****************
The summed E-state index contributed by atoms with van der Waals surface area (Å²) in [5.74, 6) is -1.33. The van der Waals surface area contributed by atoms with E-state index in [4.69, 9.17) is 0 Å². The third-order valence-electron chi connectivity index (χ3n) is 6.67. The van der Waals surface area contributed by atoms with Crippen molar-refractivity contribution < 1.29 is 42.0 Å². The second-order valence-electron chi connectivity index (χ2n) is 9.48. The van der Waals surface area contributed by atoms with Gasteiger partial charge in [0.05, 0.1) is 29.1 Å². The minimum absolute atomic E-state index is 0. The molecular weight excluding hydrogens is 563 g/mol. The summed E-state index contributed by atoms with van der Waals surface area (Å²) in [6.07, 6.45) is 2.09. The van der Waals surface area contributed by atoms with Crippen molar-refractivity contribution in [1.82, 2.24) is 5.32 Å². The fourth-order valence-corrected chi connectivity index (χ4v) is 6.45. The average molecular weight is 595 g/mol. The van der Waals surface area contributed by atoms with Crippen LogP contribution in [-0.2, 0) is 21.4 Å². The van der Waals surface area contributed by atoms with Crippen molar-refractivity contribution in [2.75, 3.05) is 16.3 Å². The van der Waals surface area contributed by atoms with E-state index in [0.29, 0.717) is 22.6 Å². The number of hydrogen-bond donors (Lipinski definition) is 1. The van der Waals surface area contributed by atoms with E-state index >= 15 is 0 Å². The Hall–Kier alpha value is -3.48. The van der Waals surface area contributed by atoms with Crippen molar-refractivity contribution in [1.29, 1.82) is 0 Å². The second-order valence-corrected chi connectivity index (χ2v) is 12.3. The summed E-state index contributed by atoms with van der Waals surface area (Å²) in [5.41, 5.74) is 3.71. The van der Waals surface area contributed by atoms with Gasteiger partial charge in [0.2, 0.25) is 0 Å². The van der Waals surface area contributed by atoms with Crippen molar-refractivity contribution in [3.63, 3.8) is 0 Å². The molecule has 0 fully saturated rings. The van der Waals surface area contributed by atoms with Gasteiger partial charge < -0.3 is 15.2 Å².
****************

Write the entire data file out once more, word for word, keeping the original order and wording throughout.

The summed E-state index contributed by atoms with van der Waals surface area (Å²) in [5.74, 6) is -1.33. The van der Waals surface area contributed by atoms with E-state index in [4.69, 9.17) is 0 Å². The third-order valence-electron chi connectivity index (χ3n) is 6.67. The van der Waals surface area contributed by atoms with Crippen molar-refractivity contribution < 1.29 is 42.0 Å². The second-order valence-electron chi connectivity index (χ2n) is 9.48. The van der Waals surface area contributed by atoms with Gasteiger partial charge in [0.05, 0.1) is 29.1 Å². The minimum absolute atomic E-state index is 0. The molecular weight excluding hydrogens is 563 g/mol. The summed E-state index contributed by atoms with van der Waals surface area (Å²) in [6.07, 6.45) is 2.09. The van der Waals surface area contributed by atoms with Crippen molar-refractivity contribution in [1.82, 2.24) is 5.32 Å². The fourth-order valence-corrected chi connectivity index (χ4v) is 6.45. The average molecular weight is 595 g/mol. The van der Waals surface area contributed by atoms with Crippen LogP contribution in [-0.2, 0) is 21.4 Å². The van der Waals surface area contributed by atoms with Crippen molar-refractivity contribution in [2.75, 3.05) is 16.3 Å². The van der Waals surface area contributed by atoms with E-state index in [0.29, 0.717) is 22.6 Å². The number of hydrogen-bond donors (Lipinski definition) is 1. The van der Waals surface area contributed by atoms with E-state index >= 15 is 0 Å². The Hall–Kier alpha value is -3.48. The van der Waals surface area contributed by atoms with Crippen molar-refractivity contribution in [1.29, 1.82) is 0 Å². The second-order valence-corrected chi connectivity index (χ2v) is 12.3. The summed E-state index contributed by atoms with van der Waals surface area (Å²) in [5.41, 5.74) is 3.71. The van der Waals surface area contributed by atoms with Gasteiger partial charge in [0.2, 0.25) is 0 Å². The van der Waals surface area contributed by atoms with Crippen molar-refractivity contribution in [3.63, 3.8) is 0 Å². The molecule has 0 fully saturated rings. The van der Waals surface area contributed by atoms with Gasteiger partial charge < -0.3 is 15.2 Å².